Connecticut Drivers Must Remain Alert as the Roads Become More Dangerous
This Sunday, many Americans from coast to coast will relish in the extra hour of sleep the end of daylight saving time offers. Once they wake, however, they’ll be faced with the task of adapting to roads that are half as safe as they were when they went to sleep.
While drivers may argue they’re more alert after the extra hour of rest, the darker commute conditions pose a threat to drivers, especially during rush hour, directly affecting the safety of the road.
AAA published a press release to warn drivers of the dangers, citing statistics from Connecticut during 2019’s end of daylight savings. UConn Crash Data Repository reported 2.5 times more accidents between 5 pm and 6 pm in the two weeks after daylight savings compared to the two before.
These numbers are up from the year before. UConn’s 2018 data saw a 159% increase in car accidents during the 5 pm to 6 pm time slot following the time change. They also found that pedestrian accidents doubled.
Why the Risk Increases
Beyond the change in conditions brought by the onslaught of fall weather, with darker skies and some states battling the snow, many attribute the hike in crashes to the mental effects of a changed circadian rhythm. This change in a driver’s natural sleep patterns can influence their driving by:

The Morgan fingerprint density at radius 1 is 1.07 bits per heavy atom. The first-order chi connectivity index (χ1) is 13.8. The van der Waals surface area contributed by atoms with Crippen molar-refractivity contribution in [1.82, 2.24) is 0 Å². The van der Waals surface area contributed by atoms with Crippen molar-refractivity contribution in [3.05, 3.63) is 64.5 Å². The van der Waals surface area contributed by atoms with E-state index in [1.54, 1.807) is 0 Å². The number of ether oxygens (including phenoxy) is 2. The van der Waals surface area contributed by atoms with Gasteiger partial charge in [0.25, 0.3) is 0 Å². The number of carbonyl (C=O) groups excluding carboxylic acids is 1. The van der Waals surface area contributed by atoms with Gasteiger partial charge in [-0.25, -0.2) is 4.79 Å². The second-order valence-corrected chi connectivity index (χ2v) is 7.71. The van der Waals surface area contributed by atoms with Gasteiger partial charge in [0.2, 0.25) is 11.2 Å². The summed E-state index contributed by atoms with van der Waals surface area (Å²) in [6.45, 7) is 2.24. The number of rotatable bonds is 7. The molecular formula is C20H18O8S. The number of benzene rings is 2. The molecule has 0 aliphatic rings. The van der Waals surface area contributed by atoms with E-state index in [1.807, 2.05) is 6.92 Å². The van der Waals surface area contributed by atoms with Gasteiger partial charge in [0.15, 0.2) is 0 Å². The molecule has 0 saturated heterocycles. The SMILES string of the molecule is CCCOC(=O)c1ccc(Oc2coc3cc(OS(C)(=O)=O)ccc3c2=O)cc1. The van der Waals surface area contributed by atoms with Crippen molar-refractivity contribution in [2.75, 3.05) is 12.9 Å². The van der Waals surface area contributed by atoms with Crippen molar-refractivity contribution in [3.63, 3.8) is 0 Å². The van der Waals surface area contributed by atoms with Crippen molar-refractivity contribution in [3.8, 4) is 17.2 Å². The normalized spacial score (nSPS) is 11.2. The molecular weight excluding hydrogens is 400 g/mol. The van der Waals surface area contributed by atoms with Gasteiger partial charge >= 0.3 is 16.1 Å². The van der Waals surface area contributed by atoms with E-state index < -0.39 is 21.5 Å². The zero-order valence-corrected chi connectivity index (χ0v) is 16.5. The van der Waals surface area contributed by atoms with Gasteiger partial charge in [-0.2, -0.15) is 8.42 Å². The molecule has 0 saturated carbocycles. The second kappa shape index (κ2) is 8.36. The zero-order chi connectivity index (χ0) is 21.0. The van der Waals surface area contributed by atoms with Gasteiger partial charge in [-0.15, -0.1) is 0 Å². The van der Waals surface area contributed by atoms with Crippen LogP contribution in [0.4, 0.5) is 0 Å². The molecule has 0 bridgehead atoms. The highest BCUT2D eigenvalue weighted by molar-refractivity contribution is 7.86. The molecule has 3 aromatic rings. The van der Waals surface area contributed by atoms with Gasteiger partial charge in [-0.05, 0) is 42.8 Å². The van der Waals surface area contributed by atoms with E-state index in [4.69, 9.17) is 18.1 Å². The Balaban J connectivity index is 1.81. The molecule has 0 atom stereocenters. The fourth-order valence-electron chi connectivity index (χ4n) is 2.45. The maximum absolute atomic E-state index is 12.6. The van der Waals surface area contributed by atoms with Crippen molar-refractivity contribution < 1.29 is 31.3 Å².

- Affecting their ability to concentrate, pay attention, and make decisions
- Affecting their alertness due to drowsiness
- Slowing their reflexes
Many also suggest that seasonal affective disorder plays a significant role. Shorter, dark days can cause seasonal depression to worsen, making those who suffer from it less attentive and alert.
How to Lower the Risk of an Accident
Daylight saving time poses a danger to everyone on the road, not just drivers. Bicyclists and pedestrians should also remain vigilant and aware of their surroundings.
Drivers can keep themselves and others safe by remembering to:
- Abide by the speed limit
- Drive defensively
- Focus on the road and the cars around you
- Maintain a safe distance between you and others on the road
- Use your headlights and keep them clean
- Use your high beams when you are the only person on the road
- Yield to pedestrians
Pedestrians and bicyclists can play an active role in keeping everyone safe by ensuring they:
- Avoid listening to music so they can hear traffic nearby
- Avoid roads without sidewalks
- Do not jaywalk
- Use the street corners to enter the crosswalk rather than crossing on a diagonal or between parked cars
- Walk facing traffic if on a sidewalk-less road
- Wear reflective clothing and use a flashlight
Adopt and maintain these safe roadway habits to protect yourself after we change our clocks and beyond.
If you have been involved in a car accident, contact Sette & Parnoff, PC for experienced legal assistance.